Portugal was so full of surprises for me. Incredible graffiti across entire buildings in Lisbon, gourmet food with an incredible depth in flavour (not just peri peri) and a very detailed, sometimes confusing history.
Sintra, a small town renowned for its links to royalty through the ages, is about 45 minutes from Lisbon. This town is bursting at the seams with history and culture, and was once the playground of the royals of Portugal during the summer season. It’s easy to see why they would choose Sintra as the the place to visit. Besides the majestic buildings and gorgeous cobbled streets, Sintra is surrounded by a national park and the views over the forests and valley below are absolutely magnificent.
Our visit to the Sintra National Palace almost felt too short. The palace is absolutely massive and sits in the middle of town, a beacon and symbol of the eclectic history of Sintra. Through the ages, changes of reigning kings and growth in various religious sects, the palace was changed, extended and altered so many times that it really feels like a hodge podge of a building. There are original sections dating back to the 1400s, while newer section developed centuries later show the modernisation of society in Portugal.
The mix of architectural styles, art and sculpture and interior design appear as a living organism, still ready to change at any minute. I could liken it to the Topkapı Palace in Istanbul, Turkey, which also shows its wear through the ages well.
What is great about Sintra National Palace is the free reign guests seem to have over it’s rooms. Yes, the velvet ropes stop you getting too close (and taking home one of the gorgeous animal head-shaped soup terrines), but you can take your time wandering through the rooms and taking in all the small details that make up the greater picture of history here. I was on a guided tour of the palace, so didn’t get to take too much extra time looking around, but an extra hour here would’ve been fantastic!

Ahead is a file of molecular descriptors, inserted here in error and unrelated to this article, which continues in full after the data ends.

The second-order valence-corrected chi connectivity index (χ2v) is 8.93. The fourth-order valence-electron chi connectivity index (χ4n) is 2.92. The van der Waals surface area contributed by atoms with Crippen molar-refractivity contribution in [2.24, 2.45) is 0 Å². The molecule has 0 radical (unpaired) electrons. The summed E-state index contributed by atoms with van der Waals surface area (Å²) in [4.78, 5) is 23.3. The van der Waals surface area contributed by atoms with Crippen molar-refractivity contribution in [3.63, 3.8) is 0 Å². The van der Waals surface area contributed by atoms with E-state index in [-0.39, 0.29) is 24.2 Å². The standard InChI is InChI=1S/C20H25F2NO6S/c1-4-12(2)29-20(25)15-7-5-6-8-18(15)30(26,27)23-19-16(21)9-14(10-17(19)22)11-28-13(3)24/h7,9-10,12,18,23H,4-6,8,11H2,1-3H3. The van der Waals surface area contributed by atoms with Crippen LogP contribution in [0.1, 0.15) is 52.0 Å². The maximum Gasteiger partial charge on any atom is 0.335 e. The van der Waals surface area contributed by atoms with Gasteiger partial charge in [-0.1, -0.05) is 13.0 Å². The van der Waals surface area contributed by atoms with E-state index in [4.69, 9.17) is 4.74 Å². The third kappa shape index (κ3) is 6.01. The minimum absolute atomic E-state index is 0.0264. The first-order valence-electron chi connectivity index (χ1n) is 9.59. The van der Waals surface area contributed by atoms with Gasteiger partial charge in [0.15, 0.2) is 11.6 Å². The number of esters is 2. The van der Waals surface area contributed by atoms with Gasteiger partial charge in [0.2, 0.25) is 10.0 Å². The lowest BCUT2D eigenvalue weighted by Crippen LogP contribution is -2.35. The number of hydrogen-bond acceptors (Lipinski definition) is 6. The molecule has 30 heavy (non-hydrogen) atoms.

One of the most interesting rooms of the palace were the original kitchens. Massive stone chutes lead up onto open sky in the kitchen, above the massive pots and pans sitting on the coal stoves. Feasts would be prepared here from wild boar hunted down in the area by the guests of the palace at the time, and at meal times, residents and guests alike would gorge themselves on these obscene feasts for hours at a time.
The surrounding cobble streets of Sintra are now mostly filled with souvenir stores, but climbing up into the town’s terraces, there are a few gems including patisseries and lovely little drinking holes. There are also locals about that are willing to try help in broken English should you be hunting for something in particular. Wear comfy shoes, make sure your camera is charged to full and spend as much time as you can exploring this little gem.